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The social care green paper to be published next week needs to set out real and workable alternatives to the current long-term care funding system, according to community care law expert Cate Searle.

“The current care funding system is confusing and distressing for large numbers of vulnerable people and there is an awful lot of misinformation out there,” says Cate Searle, a director of martin searle solicitors.

Under the current system, NHS continuing healthcare is provided free, but adults must undergo a means test if they move into a home for long-term care for non-health needs (ie help with washing, dressing etc). Those with more than £23,000 in assets – almost 40 per cent of care home residents – must pay their own way if they do not have a primary health need.

“On the face of it, these rules are quite simple. But there is so much confusion in the system, people with genuine healthcare needs are frequently missing out on the funding they deserve. In many cases, social services are telling families they need to sell a home to fund care fees when they should instead be exploring the sort of needs involved.”

Cate Searle advises clients nationwide on care planning for the elderly and how to challenge social services’ and NHS care funding decisions where mistakes have been made. She also trains other legal professionals to better understand this specialist area of law.

“The level of confusion is startling. Even in hospitals, medical staff are sometimes giving incorrect information – often as an aside during assessments. This immediately puts families on the back foot when it comes to getting the care funding they are entitled to,” says Cate Searle.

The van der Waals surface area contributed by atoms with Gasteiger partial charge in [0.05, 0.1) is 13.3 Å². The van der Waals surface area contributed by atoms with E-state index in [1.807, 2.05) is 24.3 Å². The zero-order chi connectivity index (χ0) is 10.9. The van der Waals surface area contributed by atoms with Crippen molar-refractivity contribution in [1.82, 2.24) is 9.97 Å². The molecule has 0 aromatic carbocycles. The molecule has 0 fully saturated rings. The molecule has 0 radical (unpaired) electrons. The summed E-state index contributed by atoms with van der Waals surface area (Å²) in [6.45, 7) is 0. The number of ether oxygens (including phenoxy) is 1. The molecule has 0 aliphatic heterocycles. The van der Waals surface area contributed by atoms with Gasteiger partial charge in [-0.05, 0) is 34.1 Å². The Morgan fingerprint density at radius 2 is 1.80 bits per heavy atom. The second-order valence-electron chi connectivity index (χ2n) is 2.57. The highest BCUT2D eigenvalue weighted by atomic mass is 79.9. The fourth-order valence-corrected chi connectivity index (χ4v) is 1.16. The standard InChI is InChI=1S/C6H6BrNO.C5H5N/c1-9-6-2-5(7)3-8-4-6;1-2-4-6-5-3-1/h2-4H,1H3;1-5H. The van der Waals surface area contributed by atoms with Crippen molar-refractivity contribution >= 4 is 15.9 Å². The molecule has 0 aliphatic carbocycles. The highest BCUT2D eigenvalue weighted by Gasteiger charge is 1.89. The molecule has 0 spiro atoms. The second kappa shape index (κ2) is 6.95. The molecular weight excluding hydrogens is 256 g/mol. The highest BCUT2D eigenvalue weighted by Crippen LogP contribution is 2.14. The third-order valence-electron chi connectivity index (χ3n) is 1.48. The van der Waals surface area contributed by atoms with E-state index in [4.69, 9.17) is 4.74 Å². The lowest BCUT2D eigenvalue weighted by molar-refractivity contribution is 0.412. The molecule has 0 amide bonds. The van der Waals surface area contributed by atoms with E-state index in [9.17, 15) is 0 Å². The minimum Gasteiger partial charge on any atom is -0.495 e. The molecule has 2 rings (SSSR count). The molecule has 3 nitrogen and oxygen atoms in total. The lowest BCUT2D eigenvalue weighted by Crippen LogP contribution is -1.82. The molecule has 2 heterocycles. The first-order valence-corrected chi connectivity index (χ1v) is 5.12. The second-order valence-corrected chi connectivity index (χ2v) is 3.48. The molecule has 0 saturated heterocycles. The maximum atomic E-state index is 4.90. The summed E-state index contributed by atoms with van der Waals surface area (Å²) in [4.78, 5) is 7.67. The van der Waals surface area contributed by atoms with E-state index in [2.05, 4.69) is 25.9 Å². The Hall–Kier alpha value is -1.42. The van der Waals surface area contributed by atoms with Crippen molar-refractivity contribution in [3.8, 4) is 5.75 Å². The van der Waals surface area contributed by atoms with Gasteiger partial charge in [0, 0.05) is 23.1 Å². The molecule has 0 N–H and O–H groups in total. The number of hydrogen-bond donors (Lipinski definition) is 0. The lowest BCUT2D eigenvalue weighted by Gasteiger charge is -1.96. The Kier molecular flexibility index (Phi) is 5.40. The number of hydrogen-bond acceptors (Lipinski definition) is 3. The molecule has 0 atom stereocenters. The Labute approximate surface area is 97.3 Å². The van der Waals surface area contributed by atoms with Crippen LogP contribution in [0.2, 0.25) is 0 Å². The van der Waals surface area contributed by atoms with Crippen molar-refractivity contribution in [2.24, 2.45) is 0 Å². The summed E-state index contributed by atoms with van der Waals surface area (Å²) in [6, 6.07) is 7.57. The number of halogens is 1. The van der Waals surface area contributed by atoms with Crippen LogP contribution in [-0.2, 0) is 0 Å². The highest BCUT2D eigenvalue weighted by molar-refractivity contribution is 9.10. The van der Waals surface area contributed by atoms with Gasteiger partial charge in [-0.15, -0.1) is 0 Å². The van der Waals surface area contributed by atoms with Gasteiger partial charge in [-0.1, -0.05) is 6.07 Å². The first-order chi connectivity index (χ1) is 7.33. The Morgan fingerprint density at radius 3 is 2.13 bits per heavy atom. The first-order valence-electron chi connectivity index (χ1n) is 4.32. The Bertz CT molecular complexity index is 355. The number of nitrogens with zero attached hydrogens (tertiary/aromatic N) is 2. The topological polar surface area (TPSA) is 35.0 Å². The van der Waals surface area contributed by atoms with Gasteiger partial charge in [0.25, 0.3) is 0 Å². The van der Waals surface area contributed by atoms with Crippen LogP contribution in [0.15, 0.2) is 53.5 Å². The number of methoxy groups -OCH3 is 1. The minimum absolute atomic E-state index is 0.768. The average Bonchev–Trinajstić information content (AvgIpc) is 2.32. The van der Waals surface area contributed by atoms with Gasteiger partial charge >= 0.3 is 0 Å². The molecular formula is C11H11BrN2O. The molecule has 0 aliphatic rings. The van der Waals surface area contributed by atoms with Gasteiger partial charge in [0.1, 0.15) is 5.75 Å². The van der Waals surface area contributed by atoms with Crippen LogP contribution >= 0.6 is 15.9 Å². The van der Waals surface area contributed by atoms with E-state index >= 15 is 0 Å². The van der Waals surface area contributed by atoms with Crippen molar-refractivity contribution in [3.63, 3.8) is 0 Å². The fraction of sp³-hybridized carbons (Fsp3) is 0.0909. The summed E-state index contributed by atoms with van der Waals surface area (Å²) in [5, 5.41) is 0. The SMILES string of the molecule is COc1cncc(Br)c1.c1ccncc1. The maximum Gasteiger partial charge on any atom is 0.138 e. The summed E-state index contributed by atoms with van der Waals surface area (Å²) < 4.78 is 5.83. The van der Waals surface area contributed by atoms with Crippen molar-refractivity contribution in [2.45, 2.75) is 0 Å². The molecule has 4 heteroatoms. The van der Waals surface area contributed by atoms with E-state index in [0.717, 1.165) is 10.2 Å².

Despite much media speculation, the detail of the green paper is yet to be announced. However, with the King's Fund predicting the cost of providing long-term care will almost double by 2026 due to an ageing population, rising costs and demands for better quality, health services minister Phil Hope has promised a ‘radical’ review. The green paper will be followed by a 16-week consultation period.


For comment on the care funding aspects of the green paper or examples of funding rules being wrongly applied contact Cate Searle on 01273 609911 or

Notes to editors:

With offices in Brighton and Croydon, martin searle solicitors has a Legal Services Commission specialist quality mark in community care law. Cate Searle has built a nationwide reputation for her specialist knowledge of NHS care funding over the last 10 years and regularly addresses large audiences on the subject. Her caseload is growing all the time and she is regularly able to challenge incorrect care funding decisions saving individuals and their families £10,000s.

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